Do you know the seesaw? Teine puts a stick across their necks. Then he stands on the stick, a foot at either end. Back and forth, back and forth, across their necks, until they snap. He’s the devil, Teine is.
I remember different seesaws. Back home, in the park. I remember Mama talking with her friends while I was laughing with my friends. I wonder, was it ever that way for Teine? Did his mother take him to the park?
I imagine even the devil was once a boy. Don’t you think so?
Franz only says these things when he’s drunk. And sad. I know he likes me. I just need to eat more. Get chubby again. You’ll see. Franz will like me even more then.
The war won’t last much longer. We hear the rumors. If we can hold out a little longer…
In the latrine today I heard that England won’t fall to Hitler. And I heard America is going to help. I don’t mention this to Franz. If Hitler loses, so does Franz.
I saw Mama today. I told Papa, but he acted like he didn’t hear me. But I’m sure it was Mama. She was walking with some other women on the other side of the wire, by Block Ten. It was some kind of labor duty. I was running an errand for Franz, but I stopped to watch her.
“Mama! Mama, is that you?” I called.
It was her. I know it was. Papa asked if I saw her face. I said no, but I know her hair. Cut short, but it was her hair. No one has prettier hair. I would know it anywhere. Even here, where the air is full of smoke.
Papa said it couldn’t be Mama. He said Mama is still in Warsaw, waiting for the war to end. But it was her. I don’t think Papa wants to believe Mama is in a place like this.
I told Papa I could ask Franz to check, to find out for sure. But Papa said no, that I shouldn’t say a thing to Franz about Mama. Never. He’s right, I know.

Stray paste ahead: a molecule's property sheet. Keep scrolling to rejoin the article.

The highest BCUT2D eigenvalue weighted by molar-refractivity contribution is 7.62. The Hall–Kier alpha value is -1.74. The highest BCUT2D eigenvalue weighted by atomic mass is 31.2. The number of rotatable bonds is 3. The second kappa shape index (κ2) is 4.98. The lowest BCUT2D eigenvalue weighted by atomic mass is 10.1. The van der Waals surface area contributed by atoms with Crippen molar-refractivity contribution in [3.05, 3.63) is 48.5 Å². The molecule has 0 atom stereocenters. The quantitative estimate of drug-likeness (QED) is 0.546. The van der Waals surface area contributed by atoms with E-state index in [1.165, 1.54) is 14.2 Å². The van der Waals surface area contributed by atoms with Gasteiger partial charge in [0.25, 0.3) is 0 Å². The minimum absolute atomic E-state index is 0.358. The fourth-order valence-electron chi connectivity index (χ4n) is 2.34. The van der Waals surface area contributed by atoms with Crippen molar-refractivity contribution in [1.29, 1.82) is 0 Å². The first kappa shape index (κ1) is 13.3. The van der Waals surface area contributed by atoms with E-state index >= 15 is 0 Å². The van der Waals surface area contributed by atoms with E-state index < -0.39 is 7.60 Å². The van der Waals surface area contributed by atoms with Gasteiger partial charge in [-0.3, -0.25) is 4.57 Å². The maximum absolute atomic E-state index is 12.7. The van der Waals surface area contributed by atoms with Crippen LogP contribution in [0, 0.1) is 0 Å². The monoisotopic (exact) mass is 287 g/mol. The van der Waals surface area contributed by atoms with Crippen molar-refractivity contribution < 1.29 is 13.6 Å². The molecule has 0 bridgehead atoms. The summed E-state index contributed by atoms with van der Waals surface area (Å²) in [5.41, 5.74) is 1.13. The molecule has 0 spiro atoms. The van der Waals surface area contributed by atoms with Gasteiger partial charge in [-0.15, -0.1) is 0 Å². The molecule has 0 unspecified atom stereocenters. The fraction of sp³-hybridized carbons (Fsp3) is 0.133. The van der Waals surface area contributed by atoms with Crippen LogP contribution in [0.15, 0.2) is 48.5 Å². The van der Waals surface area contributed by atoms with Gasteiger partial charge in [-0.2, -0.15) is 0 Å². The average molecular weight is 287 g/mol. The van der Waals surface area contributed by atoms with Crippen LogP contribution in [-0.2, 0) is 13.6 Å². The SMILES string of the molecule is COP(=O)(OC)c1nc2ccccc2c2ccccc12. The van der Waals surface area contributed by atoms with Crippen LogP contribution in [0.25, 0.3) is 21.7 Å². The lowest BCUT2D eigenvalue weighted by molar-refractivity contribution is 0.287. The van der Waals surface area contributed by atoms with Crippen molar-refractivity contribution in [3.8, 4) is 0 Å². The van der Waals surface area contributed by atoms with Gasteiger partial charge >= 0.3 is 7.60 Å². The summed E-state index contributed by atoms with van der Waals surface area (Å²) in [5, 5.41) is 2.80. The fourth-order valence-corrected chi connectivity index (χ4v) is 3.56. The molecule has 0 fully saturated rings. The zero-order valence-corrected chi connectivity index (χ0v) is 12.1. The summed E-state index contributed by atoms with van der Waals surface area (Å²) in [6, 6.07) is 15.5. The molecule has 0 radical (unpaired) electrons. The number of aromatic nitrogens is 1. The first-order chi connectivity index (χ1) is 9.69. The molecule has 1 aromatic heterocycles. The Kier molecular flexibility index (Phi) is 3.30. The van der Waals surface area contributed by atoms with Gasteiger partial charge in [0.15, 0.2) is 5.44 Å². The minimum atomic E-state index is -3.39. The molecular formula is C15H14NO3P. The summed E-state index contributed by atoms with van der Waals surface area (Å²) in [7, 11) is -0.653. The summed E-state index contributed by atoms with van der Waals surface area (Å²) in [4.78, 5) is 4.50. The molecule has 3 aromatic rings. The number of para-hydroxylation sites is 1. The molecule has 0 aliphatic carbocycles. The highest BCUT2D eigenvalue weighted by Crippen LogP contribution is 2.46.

All I can do is make Franz happy. Poor Papa. He was so upset. He is getting weaker and weaker.
Do you want to know a secret? I know I didn’t see Mama. I might have, but I know I didn’t. I wanted to see her so badly that I made myself see her. I love her so much. But Papa is right. I know she isn’t here. No, what I saw was a dream. A dream of a woman who looks like Mama.
I have to go now. Franz is waiting for me. I can’t keep him waiting. He gets angry. I hope he still wants me.
Will you do me a favor? Please say a prayer that he still wants me. Thank you.
2007, Christopher Woods. ©
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Christopher Woods is the author of The Dream Patch, a lyrical novel about a Texas family during the 1940's. His collection of prose poems and brief fictions, Under a Riverbed Sky, was published by Panther Creek Press. His collection of stage monologues for actors and actresses, Heart Speak, was published by Stone River Press. His work has appeared in more than four hundred publications including Columbia, Southern Review, Confrontation, Rosebud, and Glimmer Train. His plays, such as A Woman on Fire and Moonbirds, have been produced in a dozen major cities. He has received a grant from the Mary Roberts Rinehart Foundation. He has received residencies at the Ucross Foundation in Wyoming and the Edward Albee Foundation in New York. He has taught creative writing workshops at Rice University Continuing Studies Program, The Women’s Institute Of Houston.